Wednesday, December 24, 2014

Game strategies for a switch pitcher

Coaches typically don't have a good strategy on how to use a switch pitcher in games – since they are so rare. It's easy to develop a strategy if you treat an ambidextrous thrower like two different pitchers. Here are a few strategies for ambidextrous pitchers that will work in games.


Little League Switch Pitcher ...
Throw Strikes ...
A young ambidextrous thrower should be able to throw at least 50% strikes with both arms before pitching in a game. I prefer the 60% strike average. Remember the goal is to get outs, not to walk the bases loaded.

Game Strategy
Pitch from one side only in a game to gain experience and maintain a rhythm. Use a standard fielding glove for pitching (ambidextrous gloves are too large and heavy for young pitchers).
This strategy keeps things simple and allows the pitcher to focus on throwing hard and in the zone. 
If the pitcher struggles to throw strikes or get outs, then they could try switching to the other arm (if their head is still in the game and they still want to pitch). 
Note: Switching arms between every batter will disrupt a pitcher's rhythm and is a waste of time for youth pitchers. Remember, pitching is not a circus act. Respect the game.



High School Switch Pitcher ...
A HS switch pitcher can be treated like two different pitchers – a starter and a closer. Because of their ability to throw strikes and get outs, ambidextrous pitchers are likely to throw a complete  game.

It's very important to warm up properly, with both arms, prior to taking the mound

Since HS batters often struggle to hit off of good left-handed pitchers, I recommend starting out the game throwing lefty. Throwing lefty also works well for keeping runners from stealing second base (if you have a good pickoff).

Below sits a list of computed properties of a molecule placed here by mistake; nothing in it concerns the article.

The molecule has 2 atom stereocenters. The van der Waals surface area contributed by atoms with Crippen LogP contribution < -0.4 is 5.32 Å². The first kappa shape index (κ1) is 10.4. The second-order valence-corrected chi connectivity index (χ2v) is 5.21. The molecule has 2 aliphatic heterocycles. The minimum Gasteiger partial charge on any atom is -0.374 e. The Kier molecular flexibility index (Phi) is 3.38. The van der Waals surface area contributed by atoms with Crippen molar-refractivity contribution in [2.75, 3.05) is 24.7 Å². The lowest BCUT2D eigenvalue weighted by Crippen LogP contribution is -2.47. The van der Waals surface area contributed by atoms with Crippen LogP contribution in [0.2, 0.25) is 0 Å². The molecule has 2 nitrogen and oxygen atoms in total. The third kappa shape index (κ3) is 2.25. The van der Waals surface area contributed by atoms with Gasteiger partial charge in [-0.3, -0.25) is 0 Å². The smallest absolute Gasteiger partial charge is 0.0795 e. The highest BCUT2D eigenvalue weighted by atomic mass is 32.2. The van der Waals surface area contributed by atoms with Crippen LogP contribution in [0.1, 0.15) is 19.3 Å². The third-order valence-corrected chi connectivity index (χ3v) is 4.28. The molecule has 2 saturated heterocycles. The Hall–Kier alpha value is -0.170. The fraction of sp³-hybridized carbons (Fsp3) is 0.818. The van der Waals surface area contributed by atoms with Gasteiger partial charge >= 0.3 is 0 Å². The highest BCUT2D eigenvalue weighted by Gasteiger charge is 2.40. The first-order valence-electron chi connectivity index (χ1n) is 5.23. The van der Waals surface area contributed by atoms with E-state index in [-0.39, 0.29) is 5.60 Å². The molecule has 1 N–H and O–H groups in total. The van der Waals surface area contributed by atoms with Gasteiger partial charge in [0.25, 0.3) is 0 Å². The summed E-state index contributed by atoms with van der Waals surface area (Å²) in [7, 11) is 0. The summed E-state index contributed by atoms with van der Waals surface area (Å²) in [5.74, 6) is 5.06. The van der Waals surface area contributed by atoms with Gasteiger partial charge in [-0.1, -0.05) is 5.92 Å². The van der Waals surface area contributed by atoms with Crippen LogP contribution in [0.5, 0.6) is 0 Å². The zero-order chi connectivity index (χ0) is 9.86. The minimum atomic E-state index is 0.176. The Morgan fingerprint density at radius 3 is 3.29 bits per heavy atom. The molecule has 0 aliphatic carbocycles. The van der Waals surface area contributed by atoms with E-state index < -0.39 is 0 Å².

In a game: The coach can have the switch pitcher throw to the entire lineup left-handed, then switch to the right arm when the opponent gets to the top of the order. This way batters aren't able to figure out the pitcher.

This strategy works well for switch pitcher Henry Knight, who pitched on varsity since his freshman year. He averaged 76% strikes in his junior year and had a 12:1 strikeout-to-walk ratio.

By staying with one side at a time for an entire inning, the switch pitcher gets in a grove and acquires valuable game experience with the non-dominant arm. If the pitcher struggles to get outs, then they can switch to the dominant arm and be their own relief pitcher.

Another strategy is to pitch the first four or five innings lefty, then throw the last few innings right-handed. Or throw 3 innings lefty, then 3 innings righty, and have another pitcher close  the 7-inning game.

College Switch Pitcher ...

At the college level, ambidextrous pitchers are used as a starter, or middle reliever. 

In a game, a college switch pitcher will typically pitch an inning with one arm only, since it's easier to warmup one side. 

Occasionally, starters will face right-handed batters as a right-handed pitcher; and lefty batters as a lefty pitcher. Relief pitchers will rely on the platoon advantage to get outs.

Some pitchers will alternate games throwing lefty and righty, depending on the number of pitches thrown.



Pro Switch Pitcher ...

At this advanced level, ambidextrous pitchers will mainly be used in relief to get outs.

In a game, skilled switch pitchers face right-handed batters as a right-handed pitcher; and lefty batters as a lefty pitcher. They do a warm up routine before throwing both ways in the bullpen.


On coaching Pat Venditte

Pat Venditte, successful right-handed and left-handed pitcher for the Double-A Trenton Thunder, presents a significant matchup problem for any opposing manager in the late innings of a game. ...

But if he confounds opposing managers, Venditte's own pitching coach in Trenton, Tommy Phelps, has a much easier solution to instructing the switch-pitcher. He just treats coaching Venditte like coaching two separate pitchers.
"Exactly," Phelps told me as we spoke just outside the Thunder video room Tuesday afternoon, prior to Trenton's game against New Britain. "I treat it as two different deliveries, two different pitchers. You know, in his case, his keys for one side may be different than the other side. So I treat them both totally different."
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